Daniel Santin: Backstop of the Future?
If you are Mariners prospect Daniel Santin, this is the life you live.
An emerging left-handed hitting catcher in the Mariners farm system, Santin raked his way to a .325 average in the Arizona Rookie League as a first-year pro last season. His father, Rudy Santin, is a scout for the Tampa Bay Devil Rays and one of the best in the business, having signed 16 current big-leaguers.
No pressure, right son?
Well, the younger Santin returned home to Miami, Florida after the 2004 season ended in September and took only a short break before returning to work. His job? A baseball instructor at a place called Hardball Baseball, where the elder Santin also worked during the winter months.
"It has indoor batting cages and indoor fields," said Santin. "People come and pay by the hour for personal instruction and get hitting and fielding instructions."
So much for getting away from the game for a while; baseball has been on Santin's mind on a daily basis this winter. Now that the 19-year-old catcher is down in Peoria, Ariz., having reported a month early for spring training, he anxiously sits at the doorstep of his second pro season.
"I'm feeling really good about the coming season," he said. "I've worked hard and am in good shape."
As the offspring of someone with such an advanced baseball mind, Santin credits much of his success from 2004 to the skills that his father taught him growing up, especially his work in the batter's box.
"The most important thing is my ability to lay off bad pitching and my ability to be selective and patient," said Santin, who took a job working at L.A. Fitness down in Arizona as he prepares for the start of spring training. "My dad always told me you're only as good as the pitch you hit.
"It's all about getting a good pitch to hit and getting a good count. You can hit balls out of the park in BP all day, but if you are swinging at curveballs in the dirt or fastballs over your head you are not going to be too successful."
With the Rookie League Peoria Mariners last season, these things came relatively easy for the 6-foot-3, 215-pounder. He showed the ability to lay off bad pitches, work the count in his favor, and put the ball in play on a regular basis.
That won't be as easy to do as he moves up through the system, as pitchers in the upper levels possess advanced command and improved velocity. Santin, a straight-shooter without a trace of doubt in his voice, is aware of that, and understands that he still has a ways to go in proving himself both at the plate as well as behind it.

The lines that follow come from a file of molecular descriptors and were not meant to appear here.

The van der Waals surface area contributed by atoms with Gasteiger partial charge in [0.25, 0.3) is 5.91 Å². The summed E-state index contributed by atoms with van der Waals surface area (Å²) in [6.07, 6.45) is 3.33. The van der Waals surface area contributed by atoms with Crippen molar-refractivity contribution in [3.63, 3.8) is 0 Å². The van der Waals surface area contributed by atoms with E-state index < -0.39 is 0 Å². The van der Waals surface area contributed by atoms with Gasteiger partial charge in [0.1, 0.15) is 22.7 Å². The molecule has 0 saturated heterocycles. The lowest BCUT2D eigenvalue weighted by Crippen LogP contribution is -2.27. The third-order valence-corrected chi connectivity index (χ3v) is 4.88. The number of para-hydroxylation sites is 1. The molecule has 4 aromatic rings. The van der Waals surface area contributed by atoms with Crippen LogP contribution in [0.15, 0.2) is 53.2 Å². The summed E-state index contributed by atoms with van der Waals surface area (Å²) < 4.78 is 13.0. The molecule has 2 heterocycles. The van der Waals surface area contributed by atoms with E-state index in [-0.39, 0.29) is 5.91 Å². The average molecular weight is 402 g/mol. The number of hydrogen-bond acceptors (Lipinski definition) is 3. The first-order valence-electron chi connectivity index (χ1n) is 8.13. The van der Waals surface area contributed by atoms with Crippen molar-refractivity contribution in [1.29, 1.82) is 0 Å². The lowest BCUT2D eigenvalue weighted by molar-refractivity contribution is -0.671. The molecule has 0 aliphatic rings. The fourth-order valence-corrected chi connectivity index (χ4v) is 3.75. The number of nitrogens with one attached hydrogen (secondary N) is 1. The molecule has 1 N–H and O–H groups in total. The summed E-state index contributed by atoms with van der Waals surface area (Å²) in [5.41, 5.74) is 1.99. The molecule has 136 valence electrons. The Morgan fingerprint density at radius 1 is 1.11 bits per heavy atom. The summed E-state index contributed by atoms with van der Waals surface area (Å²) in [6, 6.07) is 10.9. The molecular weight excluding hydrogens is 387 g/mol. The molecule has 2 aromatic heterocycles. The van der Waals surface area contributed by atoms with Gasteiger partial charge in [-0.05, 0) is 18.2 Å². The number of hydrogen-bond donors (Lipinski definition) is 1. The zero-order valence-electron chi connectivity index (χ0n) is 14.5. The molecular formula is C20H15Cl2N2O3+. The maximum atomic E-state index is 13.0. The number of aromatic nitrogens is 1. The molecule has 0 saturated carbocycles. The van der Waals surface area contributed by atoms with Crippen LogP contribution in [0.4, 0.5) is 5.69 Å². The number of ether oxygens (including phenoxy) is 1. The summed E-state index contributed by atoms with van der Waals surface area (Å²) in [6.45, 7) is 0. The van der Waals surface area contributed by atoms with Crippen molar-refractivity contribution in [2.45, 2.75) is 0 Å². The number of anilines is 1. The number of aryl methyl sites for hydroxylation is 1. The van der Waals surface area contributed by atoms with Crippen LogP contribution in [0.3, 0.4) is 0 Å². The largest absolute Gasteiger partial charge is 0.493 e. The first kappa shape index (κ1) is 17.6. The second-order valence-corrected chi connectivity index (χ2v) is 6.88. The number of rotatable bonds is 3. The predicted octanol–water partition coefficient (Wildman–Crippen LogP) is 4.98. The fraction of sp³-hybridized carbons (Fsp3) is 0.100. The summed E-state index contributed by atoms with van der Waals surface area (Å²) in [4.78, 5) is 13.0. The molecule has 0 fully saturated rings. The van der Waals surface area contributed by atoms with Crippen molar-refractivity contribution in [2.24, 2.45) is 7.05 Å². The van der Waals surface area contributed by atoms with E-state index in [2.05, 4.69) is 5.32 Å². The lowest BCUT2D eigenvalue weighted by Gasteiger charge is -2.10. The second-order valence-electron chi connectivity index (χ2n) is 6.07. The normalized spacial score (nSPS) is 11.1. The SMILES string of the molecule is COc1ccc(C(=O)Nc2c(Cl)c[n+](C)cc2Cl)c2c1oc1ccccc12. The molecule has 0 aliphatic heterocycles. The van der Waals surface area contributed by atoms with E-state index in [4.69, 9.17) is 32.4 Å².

Making strides both offensively and defensively is his primary focus heading into the 2005 season. Santin prefers to pay attention to those details rather than other factors that hold very little relevance to his development.
"I think everybody worries about the wrong things," said Santin, a 28th round pick by Seattle in 2003. "They worry about where they are going to play. I'm not worried about where, I'm worried about how I'm going to play. Whether I'm at Everett or Wisconsin or Inland Empire, I need to prove I can play just like anyone else."
"Maybe I'll start off in Everett and go to Wisconsin," he added.
Wherever he ends up, Santin would like to get another chance to prove himself as a catcher. With his combination of height and athleticism, the Mariners have already approached him about possibly moving to first base, a position Santin played as a senior in high school after a labrum surgery hindered his ability to throw.
"They brought it up to me," said Santin, sounding like he hoped it wouldn't come to a position move this early in his pro career. "I've been taking some ground balls here and there. But I've been more behind the plate than at first base."
Catching is clearly his love, and it doesn't take a genius to figure that out. Santin has a lot of pride when it comes to being a backstop, and feels he can become a darn good one in time. While at Peoria last summer, new Wisconsin Timber Rattlers manager Scott Steinmann, gave the young catcher personal instruction that Santin insists "made a big difference."
"I want to catch. It's just my thing," he said. "I call great games. I love working with the pitchers. I threw out 28 percent of base runners last year and I'm going to work really, really hard behind the plate this spring."
Improvements still need to be made, however. Santin says he needs to become more flexible and make some strides with his footwork as well.
"There's a lot more to catching than throwing to second base," he said. "I've got to work on those things, and if worse comes to worse then I've got to move to first base."
Whether it be behind the dish or at the first base bag, Santin will be one to watch in the M's farm system in 2005.
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